The only litmus test for abortion should be, “What does the person carrying the pregnancy want?” Full stop. Unfortunately, that is not the reality in the United States today. Today, you need to fit within an ever-narrowing box in order to keep control of your body. Rape, incest, and life of the mother are all touted as black-and-white issues, when there is really a vast sea of grey.
While rape and incest sometimes cause disagreement within the far right, life of the mother is the one situation that is considered an almost universally acceptable reason to end a pregnancy.
But what does preserving the life of the mother even mean?
It means that politicians, and then ultimately health care providers, are the ones who get to decide if I want to play roulette with my life.
One law uses the term “medical emergency” repeatedly. Another uses a lot more words but offers no more clarity:
SERIOUS HEALTH RISK TO THE UNBORN CHILD’S MOTHER. In reasonable medical judgment, the child’s mother has a condition that so complicates her medical condition that it necessitates the termination of her pregnancy to avert her death or to avert serious risk of substantial physical impairment of a major bodily function.
I don’t want, “will this get me arrested?” to be the deciding factor in whether or not a doctor agrees with me that my life is in danger. Only I should be able to decide what risk I am comfortable taking with my body.
Sometimes an abortion is preventative medicine.
If I accidentally got pregnant again, at what point would it be considered “risky” enough for lawmakers to give me their blessings to terminate the pregnancy?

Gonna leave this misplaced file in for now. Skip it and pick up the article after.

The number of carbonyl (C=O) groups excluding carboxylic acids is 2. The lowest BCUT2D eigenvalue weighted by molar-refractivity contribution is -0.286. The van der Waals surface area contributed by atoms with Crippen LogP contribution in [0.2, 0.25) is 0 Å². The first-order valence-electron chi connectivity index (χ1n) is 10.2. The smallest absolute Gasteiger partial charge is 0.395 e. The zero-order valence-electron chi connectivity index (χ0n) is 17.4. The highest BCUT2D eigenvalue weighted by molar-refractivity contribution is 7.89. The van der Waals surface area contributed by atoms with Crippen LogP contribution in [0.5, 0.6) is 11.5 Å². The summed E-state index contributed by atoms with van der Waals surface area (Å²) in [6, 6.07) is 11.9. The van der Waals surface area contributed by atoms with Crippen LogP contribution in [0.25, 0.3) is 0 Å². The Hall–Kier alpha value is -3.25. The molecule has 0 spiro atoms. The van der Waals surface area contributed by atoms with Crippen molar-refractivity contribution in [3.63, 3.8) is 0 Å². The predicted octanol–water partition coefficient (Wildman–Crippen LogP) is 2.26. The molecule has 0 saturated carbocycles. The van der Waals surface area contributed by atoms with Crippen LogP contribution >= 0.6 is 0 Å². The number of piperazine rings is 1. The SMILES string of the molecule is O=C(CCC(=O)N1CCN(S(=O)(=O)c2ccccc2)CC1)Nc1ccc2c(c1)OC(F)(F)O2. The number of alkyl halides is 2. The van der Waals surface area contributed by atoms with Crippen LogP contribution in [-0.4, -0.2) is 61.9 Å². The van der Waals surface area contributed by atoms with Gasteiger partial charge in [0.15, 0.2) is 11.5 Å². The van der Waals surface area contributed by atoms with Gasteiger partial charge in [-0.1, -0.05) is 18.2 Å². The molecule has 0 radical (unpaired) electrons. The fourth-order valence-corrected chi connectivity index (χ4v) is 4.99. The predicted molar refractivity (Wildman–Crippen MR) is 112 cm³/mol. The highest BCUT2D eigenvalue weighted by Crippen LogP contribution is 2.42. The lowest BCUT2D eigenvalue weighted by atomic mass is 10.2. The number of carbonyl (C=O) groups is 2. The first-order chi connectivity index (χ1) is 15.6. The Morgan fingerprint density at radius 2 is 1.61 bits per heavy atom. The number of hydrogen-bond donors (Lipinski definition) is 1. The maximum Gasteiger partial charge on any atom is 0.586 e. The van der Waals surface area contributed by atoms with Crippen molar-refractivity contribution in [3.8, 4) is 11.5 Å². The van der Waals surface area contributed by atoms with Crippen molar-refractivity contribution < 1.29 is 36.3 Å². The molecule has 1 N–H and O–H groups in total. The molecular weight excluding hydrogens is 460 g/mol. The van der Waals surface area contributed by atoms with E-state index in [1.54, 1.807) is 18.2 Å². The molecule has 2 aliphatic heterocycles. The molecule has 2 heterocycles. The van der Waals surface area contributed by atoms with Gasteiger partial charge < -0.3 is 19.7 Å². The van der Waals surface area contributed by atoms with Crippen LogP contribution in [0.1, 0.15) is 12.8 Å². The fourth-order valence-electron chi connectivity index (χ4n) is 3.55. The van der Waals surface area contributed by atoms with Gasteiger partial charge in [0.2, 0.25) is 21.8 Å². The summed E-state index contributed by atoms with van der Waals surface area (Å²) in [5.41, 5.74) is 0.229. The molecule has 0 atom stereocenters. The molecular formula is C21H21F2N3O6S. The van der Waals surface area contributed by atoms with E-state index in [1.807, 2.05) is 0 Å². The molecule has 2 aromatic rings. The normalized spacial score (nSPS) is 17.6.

When my blood pressure starts creeping up around, let’s say, 20 weeks? When protein becomes detectable in my urine? Maybe I could be justifiably scared enough by the time I reach the severe preeclampsia threshold. Or would I need to be actively seizing in a hospital bed, my life in immediate danger?
On the other hand, I can’t prove preeclampsia would happen again.
I cannot say with certainty that it would happen earlier.
There’s no way to know how sick I might get.
Black-and-white choices are never black-and-white.
“Life of the mother” clauses give people something they can point to and say, “see, I’m not unreasonable about this.” But, it is lip service at best because there is no hard and fast line between a healthy pregnancy and the day a woman’s life is in danger.
These murky areas are conveniently ignored by politicians, yet for many of us, pregnancy is nothing but shades of grey. We might not find out by six weeks because . . . reasons. We might not want to tell anyone it was rape because . . . reasons. We might choose a late abortion because . . . reasons. We might want to shift the odds of survival more to our favor because. . . reasons. We might decide to have an abortion because, well, reasons.
And those reasons? They are ours, and ours alone.
About the author: Rhiannon Giles is a freelance writer from Durham, NC. She interweaves poignancy and humor to cover topics ranging from prematurity and parenting to dating and mental health. Her work has been featured on sites such as The New York Times, Washington Post, Insider, Parents, McSweeney’s, and HuffPost. She has a sarcasm problem and writes regularly at rhiyaya.com. To keep up with new posts and see some of her favorites, join her on Facebook and Twitter.
(This post originally ran on Women AdvaNCe.org and has been reprinted with permission of the author.)